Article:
“We’re trying to make acoustic musical instruments relevant,” says Pattillo, “to make them cool ... even if you don’t want to be a musician there’s something to appreciate in this.”

“At first,” says Pattillo, “it all seems simple, but actually it’s very difficult. It offers musicians a way to help with improvisation, harmony, melody and beat box techniques, things like breathing, so you can stop on a dime, and just generally how to use body language and your emotions.”

We asked Pattillo, who has described himself as a “recovering classical musician,” about his efforts at entrepreneurship.

“It’s certainly been a struggle in my life as a musician,” he replied, “coming up through a conservatory (he got an M.A. at the Cleveland Institute of Music), where I was doing a lot of teaching but not much performing. All I wanted was an orchestral job but I was never able to get one, and then we started this ensemble, which has become a direct answer to this question of how to be a musician in changing times.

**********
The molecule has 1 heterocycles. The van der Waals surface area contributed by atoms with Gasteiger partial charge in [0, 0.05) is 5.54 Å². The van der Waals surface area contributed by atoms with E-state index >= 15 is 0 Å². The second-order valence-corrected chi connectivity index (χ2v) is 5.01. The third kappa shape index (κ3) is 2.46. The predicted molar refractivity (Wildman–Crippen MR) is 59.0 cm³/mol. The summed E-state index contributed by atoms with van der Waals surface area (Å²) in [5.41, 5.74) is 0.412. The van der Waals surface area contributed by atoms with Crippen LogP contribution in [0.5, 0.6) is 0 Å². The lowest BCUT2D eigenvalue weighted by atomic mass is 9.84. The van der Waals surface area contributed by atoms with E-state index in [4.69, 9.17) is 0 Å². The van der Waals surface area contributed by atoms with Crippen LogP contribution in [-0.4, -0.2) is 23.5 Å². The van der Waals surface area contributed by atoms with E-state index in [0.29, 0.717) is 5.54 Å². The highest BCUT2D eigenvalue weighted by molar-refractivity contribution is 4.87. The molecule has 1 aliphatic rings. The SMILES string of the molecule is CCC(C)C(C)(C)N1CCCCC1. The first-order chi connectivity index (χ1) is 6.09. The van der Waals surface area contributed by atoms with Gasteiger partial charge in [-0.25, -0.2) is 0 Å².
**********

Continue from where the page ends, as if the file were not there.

“In the beginning we were particularly frustrated because the music industry wasn't working our way. We wanted to play our kind of music, however we wanted. We also wanted to establish an excellent outreach program. But of course these are luxuries you don’t get playing in an orchestra. Now, after seven years, we’re delighted with the feeling of being at the vanguard of this movement toward entrepreneurship. We deliberately don’t have a record deal. We make our own records (Chrysalis), we sell, we promote, we do it all ourselves, and we rely on new media, which has enabled us to reach a lot of people in a way that even 10 years ago wasn’t possible.” 

I believe that 10 years from now there will be a much better place for this non-classical, new 21st century musician ... Learning about music is so much more accessible now; you can learn to play an instrument just by watching YouTube videos.  I can tell you from our experience, it’s a lot of fun. - Pattillo

Pattillo, who once lived in San Francisco’s Mission District, adds that the trio is made up of “three guys with modest taste. We live in an expensive city and we don’t own mansions. We don’t attempt to live large. What we’re trying to do is to spread the message that while orchestras are failing left and right and unions are shrinking, you can still make it.”